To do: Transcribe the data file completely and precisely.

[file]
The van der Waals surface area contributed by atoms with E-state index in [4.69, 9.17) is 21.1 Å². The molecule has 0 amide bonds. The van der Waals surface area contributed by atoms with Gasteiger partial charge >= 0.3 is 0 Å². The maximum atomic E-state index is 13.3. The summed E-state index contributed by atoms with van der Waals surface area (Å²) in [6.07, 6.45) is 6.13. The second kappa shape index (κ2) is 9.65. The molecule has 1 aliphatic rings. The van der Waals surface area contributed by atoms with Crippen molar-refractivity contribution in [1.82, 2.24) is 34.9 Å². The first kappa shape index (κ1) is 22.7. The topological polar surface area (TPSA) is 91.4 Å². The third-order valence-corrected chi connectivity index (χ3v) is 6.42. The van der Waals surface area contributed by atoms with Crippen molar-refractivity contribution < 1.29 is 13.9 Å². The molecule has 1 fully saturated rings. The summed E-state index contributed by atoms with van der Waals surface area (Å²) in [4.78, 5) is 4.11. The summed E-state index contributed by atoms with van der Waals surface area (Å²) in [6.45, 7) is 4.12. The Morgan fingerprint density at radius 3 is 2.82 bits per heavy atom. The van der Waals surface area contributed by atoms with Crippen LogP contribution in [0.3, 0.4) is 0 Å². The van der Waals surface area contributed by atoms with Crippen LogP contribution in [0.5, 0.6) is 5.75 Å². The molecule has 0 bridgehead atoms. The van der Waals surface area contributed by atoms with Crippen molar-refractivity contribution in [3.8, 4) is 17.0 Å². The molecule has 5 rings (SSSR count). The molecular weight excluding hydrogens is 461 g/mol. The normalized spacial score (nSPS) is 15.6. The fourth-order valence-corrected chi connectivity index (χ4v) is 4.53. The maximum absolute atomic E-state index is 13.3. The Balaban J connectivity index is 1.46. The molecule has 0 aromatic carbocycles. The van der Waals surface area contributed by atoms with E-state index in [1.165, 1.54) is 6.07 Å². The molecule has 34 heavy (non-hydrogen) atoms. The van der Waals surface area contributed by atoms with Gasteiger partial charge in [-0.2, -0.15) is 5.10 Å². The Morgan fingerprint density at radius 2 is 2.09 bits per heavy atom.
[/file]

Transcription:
The van der Waals surface area contributed by atoms with E-state index in [4.69, 9.17) is 21.1 Å². The molecule has 0 amide bonds. The van der Waals surface area contributed by atoms with Gasteiger partial charge >= 0.3 is 0 Å². The maximum atomic E-state index is 13.3. The summed E-state index contributed by atoms with van der Waals surface area (Å²) in [6.07, 6.45) is 6.13. The second kappa shape index (κ2) is 9.65. The molecule has 1 aliphatic rings. The van der Waals surface area contributed by atoms with Crippen molar-refractivity contribution in [1.82, 2.24) is 34.9 Å². The first kappa shape index (κ1) is 22.7. The topological polar surface area (TPSA) is 91.4 Å². The third-order valence-corrected chi connectivity index (χ3v) is 6.42. The van der Waals surface area contributed by atoms with Crippen molar-refractivity contribution < 1.29 is 13.9 Å². The molecule has 1 fully saturated rings. The summed E-state index contributed by atoms with van der Waals surface area (Å²) in [4.78, 5) is 4.11. The summed E-state index contributed by atoms with van der Waals surface area (Å²) in [6.45, 7) is 4.12. The Morgan fingerprint density at radius 3 is 2.82 bits per heavy atom. The van der Waals surface area contributed by atoms with Crippen LogP contribution in [0.3, 0.4) is 0 Å². The van der Waals surface area contributed by atoms with Crippen LogP contribution in [0.5, 0.6) is 5.75 Å². The molecule has 0 bridgehead atoms. The van der Waals surface area contributed by atoms with Crippen molar-refractivity contribution in [3.8, 4) is 17.0 Å². The molecule has 5 rings (SSSR count). The molecular weight excluding hydrogens is 461 g/mol. The normalized spacial score (nSPS) is 15.6. The fourth-order valence-corrected chi connectivity index (χ4v) is 4.53. The maximum absolute atomic E-state index is 13.3. The Balaban J connectivity index is 1.46. The molecule has 0 aromatic carbocycles. The van der Waals surface area contributed by atoms with E-state index in [1.165, 1.54) is 6.07 Å². The molecule has 34 heavy (non-hydrogen) atoms. The van der Waals surface area contributed by atoms with Gasteiger partial charge in [-0.2, -0.15) is 5.10 Å². The Morgan fingerprint density at radius 2 is 2.09 bits per heavy atom.